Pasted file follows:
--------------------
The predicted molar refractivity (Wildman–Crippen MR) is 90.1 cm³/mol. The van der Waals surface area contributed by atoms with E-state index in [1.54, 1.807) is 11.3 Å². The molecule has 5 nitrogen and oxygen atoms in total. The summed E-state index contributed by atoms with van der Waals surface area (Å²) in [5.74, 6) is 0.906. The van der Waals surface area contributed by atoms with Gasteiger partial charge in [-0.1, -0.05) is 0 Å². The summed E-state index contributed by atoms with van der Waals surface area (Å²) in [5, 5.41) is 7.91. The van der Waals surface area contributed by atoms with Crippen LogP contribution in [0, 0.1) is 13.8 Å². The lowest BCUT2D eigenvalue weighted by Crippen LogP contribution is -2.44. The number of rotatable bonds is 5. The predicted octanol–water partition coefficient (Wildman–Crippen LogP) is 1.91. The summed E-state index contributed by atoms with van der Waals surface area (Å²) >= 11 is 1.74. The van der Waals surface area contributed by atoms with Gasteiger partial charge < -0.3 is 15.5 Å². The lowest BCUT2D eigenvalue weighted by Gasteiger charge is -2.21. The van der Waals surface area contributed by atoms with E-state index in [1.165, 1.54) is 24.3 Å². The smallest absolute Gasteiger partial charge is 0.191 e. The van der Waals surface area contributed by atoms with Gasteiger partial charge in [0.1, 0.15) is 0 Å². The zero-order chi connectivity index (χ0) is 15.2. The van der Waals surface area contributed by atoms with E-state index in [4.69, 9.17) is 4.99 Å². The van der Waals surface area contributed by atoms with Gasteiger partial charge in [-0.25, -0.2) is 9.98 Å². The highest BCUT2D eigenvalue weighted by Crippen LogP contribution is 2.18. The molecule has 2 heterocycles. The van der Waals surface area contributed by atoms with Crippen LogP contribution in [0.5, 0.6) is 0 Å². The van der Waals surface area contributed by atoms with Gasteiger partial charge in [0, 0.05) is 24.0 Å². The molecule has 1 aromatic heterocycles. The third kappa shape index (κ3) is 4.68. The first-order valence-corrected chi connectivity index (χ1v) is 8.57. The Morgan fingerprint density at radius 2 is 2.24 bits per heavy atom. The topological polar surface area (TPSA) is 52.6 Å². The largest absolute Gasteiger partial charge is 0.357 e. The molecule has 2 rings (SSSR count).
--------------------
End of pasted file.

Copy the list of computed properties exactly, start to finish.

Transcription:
The predicted molar refractivity (Wildman–Crippen MR) is 90.1 cm³/mol. The van der Waals surface area contributed by atoms with E-state index in [1.54, 1.807) is 11.3 Å². The molecule has 5 nitrogen and oxygen atoms in total. The summed E-state index contributed by atoms with van der Waals surface area (Å²) in [5.74, 6) is 0.906. The van der Waals surface area contributed by atoms with Gasteiger partial charge in [-0.1, -0.05) is 0 Å². The summed E-state index contributed by atoms with van der Waals surface area (Å²) in [5, 5.41) is 7.91. The van der Waals surface area contributed by atoms with Crippen LogP contribution in [0, 0.1) is 13.8 Å². The lowest BCUT2D eigenvalue weighted by Crippen LogP contribution is -2.44. The number of rotatable bonds is 5. The predicted octanol–water partition coefficient (Wildman–Crippen LogP) is 1.91. The summed E-state index contributed by atoms with van der Waals surface area (Å²) >= 11 is 1.74. The van der Waals surface area contributed by atoms with Gasteiger partial charge < -0.3 is 15.5 Å². The lowest BCUT2D eigenvalue weighted by Gasteiger charge is -2.21. The van der Waals surface area contributed by atoms with E-state index in [1.165, 1.54) is 24.3 Å². The smallest absolute Gasteiger partial charge is 0.191 e. The van der Waals surface area contributed by atoms with Gasteiger partial charge in [0.1, 0.15) is 0 Å². The zero-order chi connectivity index (χ0) is 15.2. The van der Waals surface area contributed by atoms with E-state index in [4.69, 9.17) is 4.99 Å². The van der Waals surface area contributed by atoms with Gasteiger partial charge in [-0.25, -0.2) is 9.98 Å². The highest BCUT2D eigenvalue weighted by Crippen LogP contribution is 2.18. The molecule has 2 heterocycles. The van der Waals surface area contributed by atoms with Crippen LogP contribution in [0.5, 0.6) is 0 Å². The van der Waals surface area contributed by atoms with Gasteiger partial charge in [0, 0.05) is 24.0 Å². The molecule has 1 aromatic heterocycles. The third kappa shape index (κ3) is 4.68. The first-order valence-corrected chi connectivity index (χ1v) is 8.57. The Morgan fingerprint density at radius 2 is 2.24 bits per heavy atom. The topological polar surface area (TPSA) is 52.6 Å². The largest absolute Gasteiger partial charge is 0.357 e. The molecule has 2 rings (SSSR count).